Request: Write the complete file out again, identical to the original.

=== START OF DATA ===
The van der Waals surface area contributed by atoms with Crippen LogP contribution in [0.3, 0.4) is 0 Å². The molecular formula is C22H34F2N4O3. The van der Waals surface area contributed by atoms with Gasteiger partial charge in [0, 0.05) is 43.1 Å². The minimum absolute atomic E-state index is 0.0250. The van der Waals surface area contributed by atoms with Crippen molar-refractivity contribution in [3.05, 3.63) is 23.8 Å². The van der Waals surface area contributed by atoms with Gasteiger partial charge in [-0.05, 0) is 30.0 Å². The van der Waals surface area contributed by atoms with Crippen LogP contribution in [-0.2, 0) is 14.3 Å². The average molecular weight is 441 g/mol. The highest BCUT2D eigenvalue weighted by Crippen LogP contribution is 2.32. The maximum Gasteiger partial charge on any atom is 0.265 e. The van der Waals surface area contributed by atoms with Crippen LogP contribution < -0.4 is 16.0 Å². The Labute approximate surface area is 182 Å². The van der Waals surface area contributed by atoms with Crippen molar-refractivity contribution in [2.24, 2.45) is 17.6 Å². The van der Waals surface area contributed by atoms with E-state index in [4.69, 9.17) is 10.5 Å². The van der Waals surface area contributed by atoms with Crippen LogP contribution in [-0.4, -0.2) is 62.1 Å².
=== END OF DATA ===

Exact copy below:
The van der Waals surface area contributed by atoms with Crippen LogP contribution in [0.3, 0.4) is 0 Å². The molecular formula is C22H34F2N4O3. The van der Waals surface area contributed by atoms with Gasteiger partial charge in [0, 0.05) is 43.1 Å². The minimum absolute atomic E-state index is 0.0250. The van der Waals surface area contributed by atoms with Crippen molar-refractivity contribution in [3.05, 3.63) is 23.8 Å². The van der Waals surface area contributed by atoms with Gasteiger partial charge in [-0.05, 0) is 30.0 Å². The van der Waals surface area contributed by atoms with Crippen LogP contribution in [-0.2, 0) is 14.3 Å². The average molecular weight is 441 g/mol. The highest BCUT2D eigenvalue weighted by Crippen LogP contribution is 2.32. The maximum Gasteiger partial charge on any atom is 0.265 e. The van der Waals surface area contributed by atoms with Crippen LogP contribution < -0.4 is 16.0 Å². The Labute approximate surface area is 182 Å². The van der Waals surface area contributed by atoms with Crippen molar-refractivity contribution in [2.24, 2.45) is 17.6 Å². The van der Waals surface area contributed by atoms with E-state index in [4.69, 9.17) is 10.5 Å². The van der Waals surface area contributed by atoms with Crippen LogP contribution in [-0.4, -0.2) is 62.1 Å².